Some parents may bring up some of these terms: ADD, ADHD, IEP Plan and 504 Plan during their kids' trial or regular classes. Tutors must know and be familiar with these to have a meaningful discussion with parents.
Attention Deficit Disorder
ADHD stands for attention deficit hyperactivity disorder. It is a medical condition. A person with ADHD has differences in brain development and brain activity that affect attention, the ability to sit still, and self-control. ADHD can affect a child at school, at home, and in friendships.
Sometimes parents and teachers notice signs of ADHD when a child is very young. But it's normal for little kids to be distracted, restless, impatient, or impulsive — these things don't always mean that a child has ADHD.
Attention, activity, and self-control develop little by little, as children grow. Kids learn these skills with help from parents and teachers. But some kids don't get much better at paying attention, settling down, listening, or waiting. When these things continue and begin to cause problems at school, home, and with friends, it may be ADHD.
Attention Deficit Disorder
is a neurological condition that affects three areas of people's behavior in various ways - their attention level, their activity level, and their impulsivity level. You can be diagnosed with ADD only if these behaviors are chronic (you've had them for a long time) and severe (impacting your life negatively in serious ways, more so than other people).
It is extremely important to understand that this disorder is a neurobiological condition. While medication has proven to be very effective in reducing many of the symptoms of ADD; education, support and strategies should be included to enhance opportunities for success.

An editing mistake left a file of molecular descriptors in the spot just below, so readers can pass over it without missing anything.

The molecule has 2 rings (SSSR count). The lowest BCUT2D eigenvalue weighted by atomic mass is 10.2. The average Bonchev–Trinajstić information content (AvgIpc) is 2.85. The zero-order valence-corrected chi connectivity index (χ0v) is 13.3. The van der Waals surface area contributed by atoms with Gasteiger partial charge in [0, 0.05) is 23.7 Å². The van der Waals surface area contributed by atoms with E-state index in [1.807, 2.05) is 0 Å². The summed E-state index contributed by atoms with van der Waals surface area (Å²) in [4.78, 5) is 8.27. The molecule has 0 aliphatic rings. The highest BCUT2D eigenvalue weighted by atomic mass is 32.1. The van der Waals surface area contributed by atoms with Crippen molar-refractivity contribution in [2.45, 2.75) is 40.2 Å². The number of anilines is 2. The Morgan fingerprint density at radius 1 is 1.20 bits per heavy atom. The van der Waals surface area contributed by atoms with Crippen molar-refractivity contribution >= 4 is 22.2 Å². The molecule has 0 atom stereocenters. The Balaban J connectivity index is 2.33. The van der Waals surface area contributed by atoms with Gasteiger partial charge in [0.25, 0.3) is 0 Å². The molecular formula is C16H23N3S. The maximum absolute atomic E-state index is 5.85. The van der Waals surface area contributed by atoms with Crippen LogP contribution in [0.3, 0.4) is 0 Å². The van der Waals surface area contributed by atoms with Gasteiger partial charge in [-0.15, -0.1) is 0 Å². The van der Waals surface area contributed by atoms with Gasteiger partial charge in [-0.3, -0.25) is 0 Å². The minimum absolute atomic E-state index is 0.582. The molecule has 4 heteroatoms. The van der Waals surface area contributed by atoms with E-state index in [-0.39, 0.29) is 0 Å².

Individualized Education Plan
Students who need extra help and support in school may be eligible for special education services in the form of an individualized education program (IEP). This program is offered free of charge to families of kids in public schools and outlines the goals and any support services that may be needed for a child to succeed in school.
The Individuals with Disabilities Education Act (IDEA) says that parents and guardians of students with disabilities or special health care needs are important members of their child's education team. They should work with educators to develop a plan that helps kids succeed in school.
Section 504 of the U.S. Rehabilitaion Act
of 1973 is designed to help parents of students with physical or mental impairments in public schools, or publicly funded private schools, work with educators to design customized educational plans. These 504 plans legally ensure that students will be treated fairly at school.
The goal of 504 plans is for students to be educated in regular classrooms along with the services, accommodations, or educational aids they might need. If students with these plans can't achieve satisfactory academic success, as is determined by the school, then alternative settings in the school or private or residential programs can be considered.